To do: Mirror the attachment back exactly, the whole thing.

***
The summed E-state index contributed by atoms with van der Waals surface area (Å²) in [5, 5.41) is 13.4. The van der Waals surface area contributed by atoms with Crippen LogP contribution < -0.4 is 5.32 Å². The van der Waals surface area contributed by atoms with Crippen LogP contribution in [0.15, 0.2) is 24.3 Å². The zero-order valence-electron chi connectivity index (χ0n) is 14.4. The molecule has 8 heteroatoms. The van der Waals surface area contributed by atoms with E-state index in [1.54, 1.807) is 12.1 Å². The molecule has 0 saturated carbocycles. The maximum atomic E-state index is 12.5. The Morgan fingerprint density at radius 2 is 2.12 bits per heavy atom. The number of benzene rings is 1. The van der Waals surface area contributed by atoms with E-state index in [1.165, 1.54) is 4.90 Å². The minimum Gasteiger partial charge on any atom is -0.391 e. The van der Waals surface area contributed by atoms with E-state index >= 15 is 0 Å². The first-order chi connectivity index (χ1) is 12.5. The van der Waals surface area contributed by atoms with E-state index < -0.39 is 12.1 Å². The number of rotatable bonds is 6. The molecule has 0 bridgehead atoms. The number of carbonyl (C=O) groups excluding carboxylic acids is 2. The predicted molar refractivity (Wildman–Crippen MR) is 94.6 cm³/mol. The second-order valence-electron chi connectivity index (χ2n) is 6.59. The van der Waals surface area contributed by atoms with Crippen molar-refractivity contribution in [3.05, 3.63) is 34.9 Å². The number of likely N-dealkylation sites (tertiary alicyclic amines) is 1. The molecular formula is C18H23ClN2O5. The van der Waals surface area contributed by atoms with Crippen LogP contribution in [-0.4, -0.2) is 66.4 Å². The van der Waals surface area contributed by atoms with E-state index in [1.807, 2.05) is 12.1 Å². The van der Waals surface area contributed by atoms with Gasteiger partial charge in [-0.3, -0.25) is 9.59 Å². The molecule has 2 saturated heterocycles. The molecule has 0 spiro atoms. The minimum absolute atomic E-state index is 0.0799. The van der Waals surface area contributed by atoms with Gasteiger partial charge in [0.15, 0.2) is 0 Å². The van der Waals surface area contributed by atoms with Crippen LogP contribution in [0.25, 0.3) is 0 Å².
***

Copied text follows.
The summed E-state index contributed by atoms with van der Waals surface area (Å²) in [5, 5.41) is 13.4. The van der Waals surface area contributed by atoms with Crippen LogP contribution < -0.4 is 5.32 Å². The van der Waals surface area contributed by atoms with Crippen LogP contribution in [0.15, 0.2) is 24.3 Å². The zero-order valence-electron chi connectivity index (χ0n) is 14.4. The molecule has 8 heteroatoms. The van der Waals surface area contributed by atoms with E-state index in [1.54, 1.807) is 12.1 Å². The molecule has 0 saturated carbocycles. The maximum atomic E-state index is 12.5. The Morgan fingerprint density at radius 2 is 2.12 bits per heavy atom. The number of benzene rings is 1. The van der Waals surface area contributed by atoms with E-state index in [1.165, 1.54) is 4.90 Å². The minimum Gasteiger partial charge on any atom is -0.391 e. The van der Waals surface area contributed by atoms with E-state index >= 15 is 0 Å². The first-order chi connectivity index (χ1) is 12.5. The van der Waals surface area contributed by atoms with E-state index < -0.39 is 12.1 Å². The number of rotatable bonds is 6. The molecule has 0 bridgehead atoms. The number of carbonyl (C=O) groups excluding carboxylic acids is 2. The predicted molar refractivity (Wildman–Crippen MR) is 94.6 cm³/mol. The second-order valence-electron chi connectivity index (χ2n) is 6.59. The van der Waals surface area contributed by atoms with Crippen molar-refractivity contribution in [3.05, 3.63) is 34.9 Å². The number of likely N-dealkylation sites (tertiary alicyclic amines) is 1. The molecular formula is C18H23ClN2O5. The van der Waals surface area contributed by atoms with Crippen LogP contribution in [-0.4, -0.2) is 66.4 Å². The van der Waals surface area contributed by atoms with E-state index in [1.807, 2.05) is 12.1 Å². The van der Waals surface area contributed by atoms with Gasteiger partial charge in [-0.3, -0.25) is 9.59 Å². The molecule has 2 saturated heterocycles. The molecule has 0 spiro atoms. The minimum absolute atomic E-state index is 0.0799. The van der Waals surface area contributed by atoms with Gasteiger partial charge in [0.15, 0.2) is 0 Å². The van der Waals surface area contributed by atoms with Crippen LogP contribution in [0.25, 0.3) is 0 Å².